How does one find solutions to a classical field theory (say, $\phi^4$ theory) when the time dimension is periodic (so in $\mathbb{R}^n \times T^1$ or other compact topology), especially if the initial conditions have some randomness (so we're dealing with statistical physics)? It seems to me that the solutions should be very unstable to small perturbations and that there should be a cascade to smaller length scales, but I'm not sure how to show this. Additionally, solutions may be periodic because the time dimension is compact and the nature of the solution may depend on the choice of time topology, so there might be some 'crystalline' structures that would be absent in more general spacetimes with CTCs.

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    $\begingroup$ As far as I know, there are no solutions derived for interacting field theories, although there is some work done for free fields. $\endgroup$
    – Slereah
    Aug 20, 2020 at 15:34
  • $\begingroup$ I'm at a loss to see why the chaos theory tag was removed when the core of the question is whether time travel results in chaotic behavior (like extreme sensitivity to initial conditions). Should I modify the question to make this obvious? $\endgroup$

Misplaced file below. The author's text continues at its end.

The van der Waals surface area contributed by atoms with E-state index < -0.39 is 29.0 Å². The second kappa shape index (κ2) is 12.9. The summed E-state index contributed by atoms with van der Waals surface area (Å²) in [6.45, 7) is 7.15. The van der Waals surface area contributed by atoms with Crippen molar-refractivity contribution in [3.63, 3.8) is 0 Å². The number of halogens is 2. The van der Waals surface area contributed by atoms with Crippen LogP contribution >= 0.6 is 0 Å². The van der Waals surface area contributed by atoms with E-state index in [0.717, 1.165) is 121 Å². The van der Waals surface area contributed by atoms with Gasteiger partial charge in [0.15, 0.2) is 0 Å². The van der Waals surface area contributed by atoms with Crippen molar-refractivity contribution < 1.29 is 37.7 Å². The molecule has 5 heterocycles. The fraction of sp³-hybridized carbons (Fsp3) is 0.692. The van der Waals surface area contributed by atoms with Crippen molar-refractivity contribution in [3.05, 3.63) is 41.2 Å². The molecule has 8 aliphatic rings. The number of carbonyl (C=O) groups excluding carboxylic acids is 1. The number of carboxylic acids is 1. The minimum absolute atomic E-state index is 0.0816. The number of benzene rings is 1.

– botsina
    Aug 21, 2020 at 12:15

1 Answer 1


Let time be periodic with period $1$. If you fix $\phi(0)$ (perhaps randomly) and your time evolution is deterministic, then $\phi(1)$ is already fully determined. A periodic time dimension implies $\phi(0) = \phi(1)$. This will usually be true for some choices of $\phi(0)$ and false for other choices; in the latter cases, no consistent solution exists. In other words, the effect of a periodic time dimension is purely to restrict the set of "allowed" initial conditions.

There's still an interesting problem left, which is that of finding the set of allowed initial conditions. Since $T^1$ and $\mathbb{R}$ are the only options for time topology, this problem is equivalent to that of finding periodic solutions of the analogous field theory on $\mathbb{R}^{n} \times \mathbb{R}$ (with a specified period).

Cascades to arbitrarily small length scales are generally irreversible, which means they would be impossible in this system. A transfer of energy from large length scales to small (but not arbitrarily small) length scales, followed by an inverse cascade transferring the energy back up, is possible in principle. However, if it happens in a system with $T^1$ time, it will also happen in the analogous system with $\mathbb{R}$ time, so the behavior shouldn't really be thought of as a result of the time topology.


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